A Business Forum that seeks to promote business exchange and the assessment of joint projects in the IT and communications sector began this Wednesday in Havana.
Sept 5 (On Cuba News) At a time when relations between Cuba and the United States are in a frank rollback after the arrival of Donald Trump to the White House, companies from both countries are committed to dialogue and the assessment of new joint projects in the IT and communications sector.
Directors of the U.S. companies S3, Transfer To, Liberty Latin America and C&WN―these last two, part of the Liberty Global Group, the largest cable and broadband services company in the world― this Wednesday participated in Havana with their Cuban counterparts in a Business Forum that seeks to promote business exchanges and assess possible cooperation projects.
“Any opportunity to meet with the Cuban government, with ETECSA (Cuban Telecommunications Company) and create associations on this side, will always be of interest to us,” Chris Coles of Liberty Latin America told the press during the opening of the meeting held at the Hotel Nacional de Cuba.
Coles said that it is necessary to “find common ground” and “ways to overcome historical divisions” in order to carry out useful projects for both countries.
For his part, Rubén Ramos, vice president of the Chamber of Commerce of Cuba, said that the forum is an “excellent opportunity” to “share ideas and exchange on present and future challenges,” as well as to “find the most convenient mechanisms for future negotiations.”
Ramos, who was in charge of the keynote address, highlighted to the visitors the “priority” that the island’s government gives to computerization, a strategy in which it has proposed to “advance gradually,” and he underlined the role of foreign investment in “the updating” of the Cuban economy.
Within the forum, bilateral exchanges and presentations were planned for Wednesday, while on Thursday the U.S. delegation will visit the University of Computer Science (UCI) and hold a meeting with representatives of the Ministry of Foreign Affairs.
On the Cuban side, the Information Technology and Communications Business Group (GEIC), Correos de Cuba and ETECSA are participating, as well as executives from the Ministries of Communications and of Foreign Trade.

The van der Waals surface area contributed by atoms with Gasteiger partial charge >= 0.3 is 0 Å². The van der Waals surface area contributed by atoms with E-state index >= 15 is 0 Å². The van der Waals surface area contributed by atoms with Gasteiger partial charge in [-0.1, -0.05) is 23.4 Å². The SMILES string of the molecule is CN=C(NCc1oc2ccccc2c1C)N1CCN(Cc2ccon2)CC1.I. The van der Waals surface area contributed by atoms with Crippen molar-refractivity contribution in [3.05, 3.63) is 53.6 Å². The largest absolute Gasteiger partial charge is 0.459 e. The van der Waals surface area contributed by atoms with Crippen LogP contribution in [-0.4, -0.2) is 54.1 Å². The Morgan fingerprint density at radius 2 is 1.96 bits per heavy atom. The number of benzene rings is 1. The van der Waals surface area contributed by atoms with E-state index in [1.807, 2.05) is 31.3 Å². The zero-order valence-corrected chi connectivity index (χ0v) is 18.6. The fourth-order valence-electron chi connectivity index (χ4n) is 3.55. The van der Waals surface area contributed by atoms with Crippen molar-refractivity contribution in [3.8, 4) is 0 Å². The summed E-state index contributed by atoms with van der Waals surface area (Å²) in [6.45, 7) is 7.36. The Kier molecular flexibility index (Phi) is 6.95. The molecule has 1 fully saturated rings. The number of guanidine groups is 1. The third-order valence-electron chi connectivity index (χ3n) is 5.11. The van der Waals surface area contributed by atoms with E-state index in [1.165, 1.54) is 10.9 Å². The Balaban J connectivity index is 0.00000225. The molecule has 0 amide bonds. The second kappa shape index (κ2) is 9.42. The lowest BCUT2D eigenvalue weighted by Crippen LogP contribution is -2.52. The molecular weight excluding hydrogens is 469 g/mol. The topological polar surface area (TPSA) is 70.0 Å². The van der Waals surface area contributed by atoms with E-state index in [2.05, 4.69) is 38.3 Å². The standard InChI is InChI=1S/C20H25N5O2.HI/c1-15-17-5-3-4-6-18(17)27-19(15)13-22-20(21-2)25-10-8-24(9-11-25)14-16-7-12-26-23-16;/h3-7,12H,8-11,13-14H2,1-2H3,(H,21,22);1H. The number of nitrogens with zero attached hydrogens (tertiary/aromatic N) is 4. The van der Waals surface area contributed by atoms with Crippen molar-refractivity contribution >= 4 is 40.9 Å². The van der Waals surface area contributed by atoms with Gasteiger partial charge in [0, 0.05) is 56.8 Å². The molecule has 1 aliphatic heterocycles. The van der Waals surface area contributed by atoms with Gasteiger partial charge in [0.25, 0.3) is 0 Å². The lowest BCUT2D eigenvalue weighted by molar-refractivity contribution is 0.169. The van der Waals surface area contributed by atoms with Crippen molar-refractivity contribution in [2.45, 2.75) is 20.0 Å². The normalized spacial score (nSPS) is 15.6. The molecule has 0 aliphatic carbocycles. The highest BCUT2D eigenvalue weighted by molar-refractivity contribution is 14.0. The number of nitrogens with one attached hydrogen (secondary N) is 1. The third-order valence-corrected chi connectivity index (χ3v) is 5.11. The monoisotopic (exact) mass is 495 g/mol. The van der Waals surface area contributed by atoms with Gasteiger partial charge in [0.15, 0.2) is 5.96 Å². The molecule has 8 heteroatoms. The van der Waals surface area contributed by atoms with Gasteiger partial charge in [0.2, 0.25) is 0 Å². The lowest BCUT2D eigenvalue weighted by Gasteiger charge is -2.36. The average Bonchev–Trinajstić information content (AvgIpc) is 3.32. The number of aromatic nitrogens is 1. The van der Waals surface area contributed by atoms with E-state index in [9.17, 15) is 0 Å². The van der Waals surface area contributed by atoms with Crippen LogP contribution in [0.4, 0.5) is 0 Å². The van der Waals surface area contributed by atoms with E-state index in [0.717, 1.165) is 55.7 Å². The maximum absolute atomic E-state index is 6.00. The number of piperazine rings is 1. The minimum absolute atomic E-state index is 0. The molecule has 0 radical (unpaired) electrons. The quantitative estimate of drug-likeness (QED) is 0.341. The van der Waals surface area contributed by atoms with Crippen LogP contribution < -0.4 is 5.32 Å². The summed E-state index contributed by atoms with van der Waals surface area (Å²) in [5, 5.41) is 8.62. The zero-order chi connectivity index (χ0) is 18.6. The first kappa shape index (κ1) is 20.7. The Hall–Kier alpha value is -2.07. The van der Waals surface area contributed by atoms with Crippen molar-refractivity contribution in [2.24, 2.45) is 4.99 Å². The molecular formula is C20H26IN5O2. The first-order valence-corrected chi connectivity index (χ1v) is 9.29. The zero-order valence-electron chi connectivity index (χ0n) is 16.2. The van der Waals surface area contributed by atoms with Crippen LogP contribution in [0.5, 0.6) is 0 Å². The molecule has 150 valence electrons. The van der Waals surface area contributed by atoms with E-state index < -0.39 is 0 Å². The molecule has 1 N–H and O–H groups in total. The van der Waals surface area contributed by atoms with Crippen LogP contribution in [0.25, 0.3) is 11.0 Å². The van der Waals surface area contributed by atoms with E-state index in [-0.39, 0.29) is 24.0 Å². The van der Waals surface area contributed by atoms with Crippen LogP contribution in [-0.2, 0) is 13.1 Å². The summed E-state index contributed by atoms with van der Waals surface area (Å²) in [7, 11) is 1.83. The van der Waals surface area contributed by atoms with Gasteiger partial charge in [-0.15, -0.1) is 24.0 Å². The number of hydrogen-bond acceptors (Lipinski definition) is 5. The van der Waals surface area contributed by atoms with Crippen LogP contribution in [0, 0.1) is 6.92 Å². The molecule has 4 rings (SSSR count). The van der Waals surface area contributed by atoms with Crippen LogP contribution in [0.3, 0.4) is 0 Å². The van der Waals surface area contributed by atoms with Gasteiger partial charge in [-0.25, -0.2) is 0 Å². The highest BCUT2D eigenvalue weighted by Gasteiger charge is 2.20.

During the Barack Obama administration, telecommunications was one of the main areas of the bilateral rapprochement between Cuba and the United States. Among the measures to “soften” the embargo, Obama gave the green light to companies in this sector to land on the island, which led to agreements between Havana and the Google technology giant and with U.S. telephone companies.
In that context, Google offered the Cuban government to increase connectivity through wireless technology, but its proposal did not prosper. However, the company did not lose its interest in the island and in 2016 signed an agreement with ETECSA to reduce the access time to the contents of the search engine in Cuba, thanks to the use of Google Global Cache, which has been in operation since April 2017
In addition, during President Obama’s visit the company opened its first technology center in Havana in the studio of plastic artist Alexis Leyva Machado, “Kcho,” and recently signed a memorandum of understanding that seeks to “improve the quality of access to Internet contents” on the island “when the technical conditions allow it.”
Although the Trump administration has strengthened sanctions against Cuba, these agreements and executive orders are still in force.
“We have more than 10 agreements in force between both countries that have been beneficial and we intend to continue developing these projects and assessing what possibilities we have for new projects between both parties,” ETECSA president Mayra Arevich confirmed to the press.
Arevich said that despite the current state of bilateral relations, a dialogue between companies from both countries is possible, based on the existing experience with several U.S. companies, with which, she said, “responsible and respectful” exchanges and agreements have been maintained that “have also guaranteed in some way the development of communications services in Cuba.”
However, she regretted the “great impact” caused by the embargo and the most recent Trump administration measures, including the full activation of the Helms-Burton Act and the creation of a working group on Internet on the island, which she considered “an obstacle” for “more profitable” links for both parties and the development of new businesses.
“I think that if we did not have the ‘blockade’ we would have been in a better position, but we have to say that with the companies that we have agreements, relations have been good and we hope to continue without difficulties,” Arevich insisted, referring to the agreements with Google, AT&T and T-Mobile.
Cuba has an estimated mobile coverage of 85.5%, with more than 5.5 million active lines, of which 2.5 million have access to the Internet, according to official data revealed at the opening of the forum.
Last December ETECSA activated the 3G data network for Internet access on mobile phones and consolidated the marketing of Nauta Hogar, through which it markets home connection, something that until the end of 2017 only some professionals and public figures on the island were allowed.